Saturday, June 18, 2016

Physicists with faith in the multiverse

Peter Woit reports:
So, from the Bayesians we now have the following for multiverse probability estimates:

Carroll: “About 50%”
Polchinski: “94%”
Rees: “Kill my dog if it’s not true”
Linde: “Kill me if it’s not true”
Weinberg: “Kill Linde and Rees’s dog if it’s not true”

Not quite sure how one explains this when arguing with people convinced that science is just opinion.
Neil comments:
When a weather forecaster tells me the probability of rain tomorrow is 50%, I translate it as “I don’t know.” With a greater than 50%, I hear “There is more reason to think it will rain than it won’t” and vice versa with less than 50%.
No, this is badly confused.

If you really don't know anything, then you can apply the Principle of indifference to say that both possibilities have a 50% prior. But that is certainly not what the weather forecaster means. He is says that when historical conditions have matched the current conditions, it has rained 50% of the time. That is very useful, as a typical day will usually have a much less chance of rain (in most places).

A multiverse probability estimate does not refer to other instances that may or may not have been multiverse. So all the probability can mean is a measure of the speaker's belief. This is not any evidence for the multiverse, so it is like a measure of one's faith in God.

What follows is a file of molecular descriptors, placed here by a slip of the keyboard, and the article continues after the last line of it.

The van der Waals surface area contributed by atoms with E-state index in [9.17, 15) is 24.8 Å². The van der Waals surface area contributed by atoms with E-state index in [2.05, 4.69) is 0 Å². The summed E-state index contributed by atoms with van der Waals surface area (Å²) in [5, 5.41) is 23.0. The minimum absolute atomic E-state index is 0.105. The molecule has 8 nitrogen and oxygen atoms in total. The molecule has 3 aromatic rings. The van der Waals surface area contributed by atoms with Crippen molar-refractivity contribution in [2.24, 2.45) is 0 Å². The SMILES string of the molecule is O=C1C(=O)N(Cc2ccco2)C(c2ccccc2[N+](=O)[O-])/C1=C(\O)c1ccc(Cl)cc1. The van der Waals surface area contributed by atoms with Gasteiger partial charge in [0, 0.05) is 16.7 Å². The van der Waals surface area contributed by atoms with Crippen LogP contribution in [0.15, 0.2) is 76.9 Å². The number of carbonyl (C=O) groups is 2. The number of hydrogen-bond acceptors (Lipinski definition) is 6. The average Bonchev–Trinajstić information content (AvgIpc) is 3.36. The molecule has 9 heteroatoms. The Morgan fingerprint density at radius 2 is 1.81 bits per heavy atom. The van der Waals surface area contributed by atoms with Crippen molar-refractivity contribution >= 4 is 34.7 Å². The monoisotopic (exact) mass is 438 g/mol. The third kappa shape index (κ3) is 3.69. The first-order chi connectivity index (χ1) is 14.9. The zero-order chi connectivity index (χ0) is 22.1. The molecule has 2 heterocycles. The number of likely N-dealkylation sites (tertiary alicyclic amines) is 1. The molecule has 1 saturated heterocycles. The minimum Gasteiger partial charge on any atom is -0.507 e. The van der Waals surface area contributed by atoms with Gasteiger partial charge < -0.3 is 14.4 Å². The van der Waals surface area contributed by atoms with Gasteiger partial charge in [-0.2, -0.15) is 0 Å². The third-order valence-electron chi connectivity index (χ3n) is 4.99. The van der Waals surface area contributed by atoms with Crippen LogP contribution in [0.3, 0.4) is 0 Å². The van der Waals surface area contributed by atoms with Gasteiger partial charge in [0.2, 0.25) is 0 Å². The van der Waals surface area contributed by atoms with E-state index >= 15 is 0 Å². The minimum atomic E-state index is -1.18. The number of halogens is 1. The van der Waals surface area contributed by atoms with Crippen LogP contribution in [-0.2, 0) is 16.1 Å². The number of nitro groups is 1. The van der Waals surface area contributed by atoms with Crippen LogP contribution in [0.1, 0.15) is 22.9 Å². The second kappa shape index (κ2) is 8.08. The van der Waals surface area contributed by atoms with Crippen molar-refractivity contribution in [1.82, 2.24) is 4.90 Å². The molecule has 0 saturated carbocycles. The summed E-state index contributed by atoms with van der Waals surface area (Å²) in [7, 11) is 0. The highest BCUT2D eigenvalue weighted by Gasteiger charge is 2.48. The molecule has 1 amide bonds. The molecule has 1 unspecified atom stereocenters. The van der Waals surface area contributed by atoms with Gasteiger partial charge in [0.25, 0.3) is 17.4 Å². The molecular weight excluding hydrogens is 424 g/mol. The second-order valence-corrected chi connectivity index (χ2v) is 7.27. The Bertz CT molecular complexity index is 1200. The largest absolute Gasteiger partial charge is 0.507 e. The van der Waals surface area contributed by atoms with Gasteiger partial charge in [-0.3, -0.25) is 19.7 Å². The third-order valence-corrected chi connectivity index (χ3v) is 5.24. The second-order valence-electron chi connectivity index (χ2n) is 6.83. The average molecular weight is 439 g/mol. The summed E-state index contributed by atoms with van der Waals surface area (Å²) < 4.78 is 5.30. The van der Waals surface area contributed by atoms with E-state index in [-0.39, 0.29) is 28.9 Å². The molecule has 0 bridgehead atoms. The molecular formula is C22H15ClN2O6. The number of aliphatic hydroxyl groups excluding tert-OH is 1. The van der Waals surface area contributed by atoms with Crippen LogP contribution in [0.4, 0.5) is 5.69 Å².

1 comment:

  1. Bayesianism is overrated and mathematics degrades public issues. Not only has it had a small role to play in invention, it causes a great deal of damage because it provides people with false assurances. Even over-optimization and bad management techniques result from mathematical perspectives. It's cheesy and corny and practiced by asperger types. They're not even that good at it. I have slowly moved into the "I hate math" camp over my life. It's so overrated and useless. I can't believe it gets any more respect than classical music. Add and subtract but the rest is controversial. There is no art in these people.